AS YOUNG Leftie feminists studying politics and sociology in the far-off Eighties, we were all convinced that marriage was a failed bourgeois institution which had run its course and would soon bite the dust of history.
Liberated women wouldn't stand for it anymore, and that
recently discovered subspecies, the New Man, wouldn't dream of asking
any woman he cared about to subsume herself into his oppressive
Of course, it didn't quite work out that way. Rather than becoming
unfashionable, marriage is more popular than ever. Look at Kate
Winslett, who did it last week for the third time.
Kate's only 37, so
she still has plenty of time to catch up with Zsa Zsa Gabor (nine
weddings), and why not?
People like getting married so much these days that they do it all the
time. Even gay people, who could once have been relied upon not to fall
for those icky, socially-constructed delusions, ended up being as sold
on the whole marriage shtick as the rest, especially when marriage was
reconstituted, according to the liberal vocabulary, as a "right".
There's nothing more guaranteed to make a being want something than to
tell them that they can't have it.
Marriage has become, in the process, not a serious commitment, but more
of a social occasion to mark certain points in a person's life. Like a
party, but with more paperwork.
And people seem to want marriage so much
that even those bitterly hostile to the church's role in every other
part of their lives seem to demand the stamp of approval from men in
cassocks when it comes to tying the knot.
It's hard to understand why that should be so, but at least they're
consistent. According to the latest Millward Brown poll for the Sunday
Independent, 64 per cent of people in Ireland are in favour of the
Government legislating to recognise same-sex marriage, with only 23 per
Heterosexuals aren't selfishly trying to keep the
institution to themselves. Getting hitched is such fun they want
everyone to have the chance of doing it too, regardless of sexual
Support for gay marriage crosses all social, geographical and political
Opposition is slightly higher in Munster and some parts of
Leinster outside Dublin than it is in other provinces, and there's a
statistically significant difference between men and women on the issue,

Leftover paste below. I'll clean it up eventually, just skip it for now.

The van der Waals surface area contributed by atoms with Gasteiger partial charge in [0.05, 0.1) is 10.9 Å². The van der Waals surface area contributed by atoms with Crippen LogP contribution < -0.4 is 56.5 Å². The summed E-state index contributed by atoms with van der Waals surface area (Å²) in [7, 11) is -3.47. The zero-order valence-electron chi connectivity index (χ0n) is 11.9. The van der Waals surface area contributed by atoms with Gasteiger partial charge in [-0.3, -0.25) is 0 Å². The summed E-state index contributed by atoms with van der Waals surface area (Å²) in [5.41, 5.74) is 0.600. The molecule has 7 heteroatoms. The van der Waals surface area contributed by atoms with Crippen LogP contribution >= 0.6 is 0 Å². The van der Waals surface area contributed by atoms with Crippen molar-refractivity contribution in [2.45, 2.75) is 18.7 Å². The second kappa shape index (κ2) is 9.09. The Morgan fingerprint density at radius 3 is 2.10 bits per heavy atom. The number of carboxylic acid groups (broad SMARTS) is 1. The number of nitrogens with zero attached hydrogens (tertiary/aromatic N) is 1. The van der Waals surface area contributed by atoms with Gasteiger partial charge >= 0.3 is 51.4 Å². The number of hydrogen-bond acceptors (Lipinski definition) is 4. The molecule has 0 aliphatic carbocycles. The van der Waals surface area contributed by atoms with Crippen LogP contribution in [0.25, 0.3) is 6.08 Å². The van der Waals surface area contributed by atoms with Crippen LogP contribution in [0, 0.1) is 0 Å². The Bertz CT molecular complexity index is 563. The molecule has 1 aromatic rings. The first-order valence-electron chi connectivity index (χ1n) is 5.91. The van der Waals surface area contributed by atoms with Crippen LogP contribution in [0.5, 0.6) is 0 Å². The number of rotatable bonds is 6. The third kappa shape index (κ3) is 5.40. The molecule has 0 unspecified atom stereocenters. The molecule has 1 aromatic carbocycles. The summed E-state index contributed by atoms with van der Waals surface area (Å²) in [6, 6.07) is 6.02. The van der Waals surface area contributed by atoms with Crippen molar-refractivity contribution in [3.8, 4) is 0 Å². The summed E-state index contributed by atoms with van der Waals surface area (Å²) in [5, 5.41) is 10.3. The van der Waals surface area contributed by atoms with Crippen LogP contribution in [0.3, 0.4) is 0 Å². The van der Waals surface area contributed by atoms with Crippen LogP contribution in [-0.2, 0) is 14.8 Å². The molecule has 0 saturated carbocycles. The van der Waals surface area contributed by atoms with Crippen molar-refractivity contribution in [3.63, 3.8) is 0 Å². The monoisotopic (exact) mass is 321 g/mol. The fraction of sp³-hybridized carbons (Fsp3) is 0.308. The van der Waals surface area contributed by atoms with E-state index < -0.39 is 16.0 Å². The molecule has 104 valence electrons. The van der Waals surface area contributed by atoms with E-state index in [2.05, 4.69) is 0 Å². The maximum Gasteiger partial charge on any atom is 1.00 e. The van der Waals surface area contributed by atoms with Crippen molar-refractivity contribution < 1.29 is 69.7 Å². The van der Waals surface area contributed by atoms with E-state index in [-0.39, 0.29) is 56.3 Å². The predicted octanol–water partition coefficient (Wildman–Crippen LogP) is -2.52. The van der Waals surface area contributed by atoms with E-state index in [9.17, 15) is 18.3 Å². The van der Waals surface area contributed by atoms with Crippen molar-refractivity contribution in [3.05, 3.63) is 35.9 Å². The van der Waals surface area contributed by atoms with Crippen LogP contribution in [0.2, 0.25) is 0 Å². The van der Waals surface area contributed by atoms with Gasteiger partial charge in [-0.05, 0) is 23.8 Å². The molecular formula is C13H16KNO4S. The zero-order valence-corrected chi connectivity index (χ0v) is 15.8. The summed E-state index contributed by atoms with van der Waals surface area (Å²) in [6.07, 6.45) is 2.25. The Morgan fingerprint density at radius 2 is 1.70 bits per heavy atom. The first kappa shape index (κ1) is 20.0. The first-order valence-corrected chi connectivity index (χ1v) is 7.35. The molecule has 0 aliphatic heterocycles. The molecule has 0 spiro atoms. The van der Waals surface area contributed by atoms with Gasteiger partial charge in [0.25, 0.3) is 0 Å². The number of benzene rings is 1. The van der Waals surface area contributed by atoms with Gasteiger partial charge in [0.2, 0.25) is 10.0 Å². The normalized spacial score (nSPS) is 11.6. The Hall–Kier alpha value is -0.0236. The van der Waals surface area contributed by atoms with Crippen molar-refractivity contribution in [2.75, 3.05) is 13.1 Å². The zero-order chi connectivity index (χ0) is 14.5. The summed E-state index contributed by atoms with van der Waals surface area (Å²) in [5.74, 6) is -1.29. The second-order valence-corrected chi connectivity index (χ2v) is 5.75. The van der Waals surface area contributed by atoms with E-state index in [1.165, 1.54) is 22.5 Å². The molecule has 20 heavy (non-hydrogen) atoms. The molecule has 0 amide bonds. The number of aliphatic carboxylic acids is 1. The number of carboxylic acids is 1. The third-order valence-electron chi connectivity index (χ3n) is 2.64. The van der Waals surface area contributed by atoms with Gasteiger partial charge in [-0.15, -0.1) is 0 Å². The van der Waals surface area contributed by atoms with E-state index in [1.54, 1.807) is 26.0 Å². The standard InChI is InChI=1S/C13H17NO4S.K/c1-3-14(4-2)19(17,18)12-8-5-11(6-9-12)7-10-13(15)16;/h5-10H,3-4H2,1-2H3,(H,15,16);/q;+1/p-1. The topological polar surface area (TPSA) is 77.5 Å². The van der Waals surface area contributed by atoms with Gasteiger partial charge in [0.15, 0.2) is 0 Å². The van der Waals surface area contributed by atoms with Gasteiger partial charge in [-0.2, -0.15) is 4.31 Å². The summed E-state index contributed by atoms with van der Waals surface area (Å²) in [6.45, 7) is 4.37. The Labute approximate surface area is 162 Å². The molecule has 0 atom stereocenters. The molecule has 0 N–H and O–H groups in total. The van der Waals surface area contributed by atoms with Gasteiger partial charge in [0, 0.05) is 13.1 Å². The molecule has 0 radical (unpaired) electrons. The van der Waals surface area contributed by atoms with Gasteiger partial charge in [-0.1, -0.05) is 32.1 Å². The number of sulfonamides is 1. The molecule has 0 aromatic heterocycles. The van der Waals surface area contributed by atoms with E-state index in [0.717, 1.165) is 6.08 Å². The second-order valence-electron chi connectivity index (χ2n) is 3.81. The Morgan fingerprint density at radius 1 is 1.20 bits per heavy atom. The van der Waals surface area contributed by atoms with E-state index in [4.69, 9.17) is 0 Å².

with 59 per cent of men and 70 per cent of women being in favour of the
But support for the move remains solidly in the mid-60s across
the country and across party political opinion. The only big difference
is between the over-65s (of whom only 36 per cent are in favour and 44
per cent against) and the under-24s (of whom 79 per cent are in favour
and only 11 per cent against).
Whatever about the issue, it shows that those who intend to campaign against gay marriage have a fight on their hands.
Of course, polls can change. At the start of the recent children's
referendum campaign, figures suggested the number who intended voting
against it was so negligible as to be practically in the margin of
error. By the time the polls closed, 42 per cent of voters had been
persuaded to say No.
But while proponents of that particular
constitutional amendment also tried to caricature their opponents as
Catholic rednecks who didn't care about children's rights, campaigners
on the No side were able to reach beyond the cliches and reconfigure the
debate as a dialogue about the proper role and manifold failings of the
Abortion lends itself to this sort of broader debate too. It's
hard to see how that could be replicated in any campaign against gay
Even those who are sympathetic to arguments about the breakdown of the
family and its negative effect on children's well-being and general
social cohesion – and the evidence for that is pretty much irrefutable
at this stage – struggle to see how this could be made worse by allowing
gay couples to marry, or even where the connection is between the two.
Family dysfunction and its social consequences are primarily the fault
and responsibility of straight people. Asking gay people to accept that
they can't get married because that would symbolically change the nature
of marriage itself, and thereby trigger unintended negative
consequences, is like sending them out to fight on a battlefield which
straight couples have already deserted.
Mum and Dad are the ones who
already treat marriage lightly, and seem increasingly to regard divorce
and separation as mere occupational hazards along the way; they're the
ones putting their own children second.
If the liberal agenda has triumphed on the issue of gay marriage, as
this poll seems to suggest it has, then maybe it has done so because
most straight people recognise they would be behaving hypocritically to
deny to gay people the same freedoms that they already possess and,
indeed, misuse. Especially when there has been such a sea change in the
definition of marriage.
Opponents of gay marriage want to put children at the heart of what
marriage means, and to stand up for the important differences between
the role and nature of women and mothers on the one hand and men and
fathers on the other hand.
That remains a fight worth having, but most
of us seem unconvinced that this is organically connected to the issue
of gay people getting married at all. Surely many who support gay
marriage also recognise that differences between male and female are
real and do matter?
Still, the 23 per cent of respondents in this poll who are against State
recognition of same-sex marriage, and the 13 per cent of Don't Knows,
remains a significant constituency, which should be allowed to make its
case without the usual insults and slanders generally tossed at those
who defend traditional values.
It is not necessarily homophobic to be
opposed to same-sex marriage, any more than it is misogynistic to oppose
The debate should be interesting, if nothing else.